A gilt bronze crucifix by Guglielmo della Porta and workshop, ca. 1570-75
Approximate size: 36 (h) x 26 (w) cm
The present corpus is a confident, rare work by Guglielmo della Porta and his workshop. After Michelangelo, Guglielmo was the next successor in Rome for sculpture, being heavily influenced by his predecessor and prolific in the production of works in marble, bronze and silver.
During the Counter-Reformation Guglielmo's output was almost entirely exclusive to the production of devotional works-of-art, in particular, crucifixes which, by that time, were in popular demand, not only regionally but also internationally as diplomatic gifts for monarchs, nobility and clergy alike.
After his death in 1577, Guglielmo's inventories cite at least 58 examples of crucifixes, finished and unfinished and ranging in size from approximately 22 to 70 cm in height.
Our present corpus is confidently linked to Guglielmo based upon its quality, treatment and finishing whose fidelity is impressive enough to suggest a contemporaneous cast made in his workshop.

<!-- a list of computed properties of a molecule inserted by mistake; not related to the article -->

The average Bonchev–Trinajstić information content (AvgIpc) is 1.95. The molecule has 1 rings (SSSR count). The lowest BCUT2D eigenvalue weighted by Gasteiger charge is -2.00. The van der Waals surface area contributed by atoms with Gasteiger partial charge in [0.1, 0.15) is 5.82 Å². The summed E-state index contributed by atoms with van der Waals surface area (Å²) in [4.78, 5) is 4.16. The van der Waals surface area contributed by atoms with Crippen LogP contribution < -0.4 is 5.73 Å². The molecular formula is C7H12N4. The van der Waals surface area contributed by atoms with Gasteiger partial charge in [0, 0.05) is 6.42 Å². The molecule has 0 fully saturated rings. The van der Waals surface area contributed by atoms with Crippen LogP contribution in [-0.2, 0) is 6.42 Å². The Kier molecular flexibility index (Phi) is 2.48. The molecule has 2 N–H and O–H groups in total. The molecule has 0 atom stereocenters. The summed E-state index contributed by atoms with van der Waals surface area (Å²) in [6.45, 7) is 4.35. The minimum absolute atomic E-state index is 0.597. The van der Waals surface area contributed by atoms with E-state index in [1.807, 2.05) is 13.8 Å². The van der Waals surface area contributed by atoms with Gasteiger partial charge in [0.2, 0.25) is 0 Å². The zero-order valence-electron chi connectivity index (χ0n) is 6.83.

The general scale and form of the corpus pairs it closely with one Guglielmo made in 1571 for Cardinal Alessandro Farnese, however its redacted torsion and raised, strained arms likewise compare it favorably with another gilt silver crucifix Guglielmo made for Maximilian II of Austria in 1569. The perizonium diverges from both aforenoted models though relates to what is probably a slightly later model known by a quantity of casts (see examples at the Galleria Colonna in Rome, Milwaukee Museum of Art, and Museo Lazaro Galdiano in Spain).
Our corpus may suggest the direct hand of Guglielmo rather than his assistants, as the physiognomic energy, Nordic facial character and unsubdued modeling of his hair, frequently tamed in versions made by his assistants, is commensurate with other corpora confidently ascribed to him. Further, the rugged, higher-relief feature of Christ's hair, juxtaposed against the smooth modeling of his face, follows Guglielmo’s figures featured on pax reliefs of the Flagellation (Victoria & Albert Museum) and Risen Christ (Metropolitan Museum of Art) and especially a Mount Calvary panel at the Budapest Museum of Fine Arts.
Guglielmo’s crucifixes were widely popular and continued to be reproduced by his workshop assistants posthumously. An innumerable quantity of aftercasts were made by continuing generations, making the present corpus an exemplary product of original workmanship.
Gilded obverse with exposed original (patinated) bronze reverse. Beautiful punchwork on the eloquently modeled perizonium.
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